As former President Donald Trump gears up for a third White House bid, Republicans on Capitol Hill are split on whether to back the former president for another term or to seek other options.
While several of Trump’s most loyal supporters have already endorsed the former president as the GOP nominee, others have remained quiet — either insisting it’s too early to endorse a candidate or avoiding the question altogether. Others have taken the step to look beyond Trump, sniffing out candidates who could serve as an alternative option.
The discord among the Republican Party comes just days after Trump announced at his Mar-a-Lago home on Tuesday that he plans to seek a third White House bid, eliciting some frustration from Republicans who argue the announcement may have come too soon.
“I thought the timing was off. I mean, for many of us, we’re just still trying to figure out — we still have races that aren’t declared yet,” Rep. David Schweikert (R-AZ), whose own race was called on Monday, told the Hill. “I thought that was a bit inappropriate.”
Other Republicans have expressed concerns his announcement could hurt GOP chances in races that have yet to be called, such as the Senate race in Georgia between Sen. Raphael Warnock (D-GA) and Republican Herschel Walker that has advanced to a Dec. 6 runoff.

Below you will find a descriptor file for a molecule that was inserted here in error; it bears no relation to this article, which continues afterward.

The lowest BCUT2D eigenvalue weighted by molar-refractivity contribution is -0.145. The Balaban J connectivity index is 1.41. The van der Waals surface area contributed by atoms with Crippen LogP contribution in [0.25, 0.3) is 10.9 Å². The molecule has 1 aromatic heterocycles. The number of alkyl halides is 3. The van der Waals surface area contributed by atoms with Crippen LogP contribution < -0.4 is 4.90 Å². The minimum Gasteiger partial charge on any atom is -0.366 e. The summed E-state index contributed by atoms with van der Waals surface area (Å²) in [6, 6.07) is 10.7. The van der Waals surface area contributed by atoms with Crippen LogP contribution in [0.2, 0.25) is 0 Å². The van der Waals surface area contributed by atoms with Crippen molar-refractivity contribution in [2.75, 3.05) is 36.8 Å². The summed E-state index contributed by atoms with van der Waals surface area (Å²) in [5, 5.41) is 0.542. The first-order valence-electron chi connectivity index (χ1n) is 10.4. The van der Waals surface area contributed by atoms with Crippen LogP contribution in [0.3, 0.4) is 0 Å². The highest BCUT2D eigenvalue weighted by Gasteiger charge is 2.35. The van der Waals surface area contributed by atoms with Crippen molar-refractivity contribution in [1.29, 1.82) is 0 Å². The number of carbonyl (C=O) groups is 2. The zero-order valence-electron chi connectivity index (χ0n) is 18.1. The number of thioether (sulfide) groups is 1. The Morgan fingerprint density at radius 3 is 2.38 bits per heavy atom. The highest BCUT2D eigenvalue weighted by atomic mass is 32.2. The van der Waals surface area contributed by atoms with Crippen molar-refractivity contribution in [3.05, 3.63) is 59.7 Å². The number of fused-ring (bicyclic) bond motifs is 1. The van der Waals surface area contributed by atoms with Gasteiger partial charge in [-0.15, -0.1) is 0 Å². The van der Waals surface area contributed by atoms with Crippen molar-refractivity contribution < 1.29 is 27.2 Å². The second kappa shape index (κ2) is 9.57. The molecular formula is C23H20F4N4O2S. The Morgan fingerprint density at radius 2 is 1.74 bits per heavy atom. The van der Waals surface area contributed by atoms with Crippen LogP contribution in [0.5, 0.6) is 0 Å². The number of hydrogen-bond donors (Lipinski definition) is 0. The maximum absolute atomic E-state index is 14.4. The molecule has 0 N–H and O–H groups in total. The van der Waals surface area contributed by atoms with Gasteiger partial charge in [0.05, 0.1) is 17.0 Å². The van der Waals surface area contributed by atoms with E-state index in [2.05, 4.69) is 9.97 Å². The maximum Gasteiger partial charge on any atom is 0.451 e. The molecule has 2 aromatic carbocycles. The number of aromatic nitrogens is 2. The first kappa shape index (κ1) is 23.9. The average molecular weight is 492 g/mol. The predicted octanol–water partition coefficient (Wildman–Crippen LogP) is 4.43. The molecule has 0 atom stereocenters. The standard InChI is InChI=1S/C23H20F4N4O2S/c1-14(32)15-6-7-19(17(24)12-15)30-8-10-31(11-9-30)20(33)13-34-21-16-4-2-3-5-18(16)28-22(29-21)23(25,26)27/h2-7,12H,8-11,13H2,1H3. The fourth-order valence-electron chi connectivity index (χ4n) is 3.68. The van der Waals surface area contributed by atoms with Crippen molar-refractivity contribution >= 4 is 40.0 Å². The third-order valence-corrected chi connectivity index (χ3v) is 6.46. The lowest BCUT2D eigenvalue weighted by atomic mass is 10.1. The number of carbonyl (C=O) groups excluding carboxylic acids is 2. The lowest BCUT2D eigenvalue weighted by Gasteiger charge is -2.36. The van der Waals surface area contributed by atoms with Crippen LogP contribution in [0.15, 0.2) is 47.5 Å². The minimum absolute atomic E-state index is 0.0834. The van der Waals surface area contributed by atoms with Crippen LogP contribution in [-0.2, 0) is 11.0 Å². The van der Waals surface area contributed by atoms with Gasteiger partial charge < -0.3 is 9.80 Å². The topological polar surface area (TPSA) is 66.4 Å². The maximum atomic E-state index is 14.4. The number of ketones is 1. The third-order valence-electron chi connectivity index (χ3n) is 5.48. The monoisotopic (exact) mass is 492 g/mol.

Others have begun looking to other contenders, such as Florida Gov. Ron DeSantis (R-FL), who had a strong performance in his own reelection bid.
“What’s nice is that the Republicans actually have a bench for once,” Rep. Nicole Malliotakis (R-NY) told the outlet.
Still, a handful of other Republicans have declined to weigh in.
“You guys are crazy,” House Minority Leader Kevin McCarthy told reporters asking about whether he’d endorse Trump earlier this week.
However, support for the former president may serve as a wedge that threatens to divide the Republican Party ahead of the 2024 cycle, particularly as McCarthy vies to become the House speaker. McCarthy faces a challenge from Rep. Andy Biggs (R-AZ), who has already thrown his support behind Trump’s reelection bid.
That could prove to be a challenge for McCarthy, who has struggled to garner the support of some House Republicans who consider themselves close allies of Trump.
“I do think that Kevin McCarthy needs to — if he wants to have a chance at being speaker, he needs to be much more declarative that he is supporting President Trump,” Jason Miller, a former senior adviser to Trump, told the Hill. “It’s gonna be a MAGA-centric caucus for the Republicans in the House and even for the Senate. We need leadership to match.”
Trump is the first Republican to announce his intent to run for the White House in 2024, but several others are expected to join the race, setting the stage for what could be a contentious primary cycle.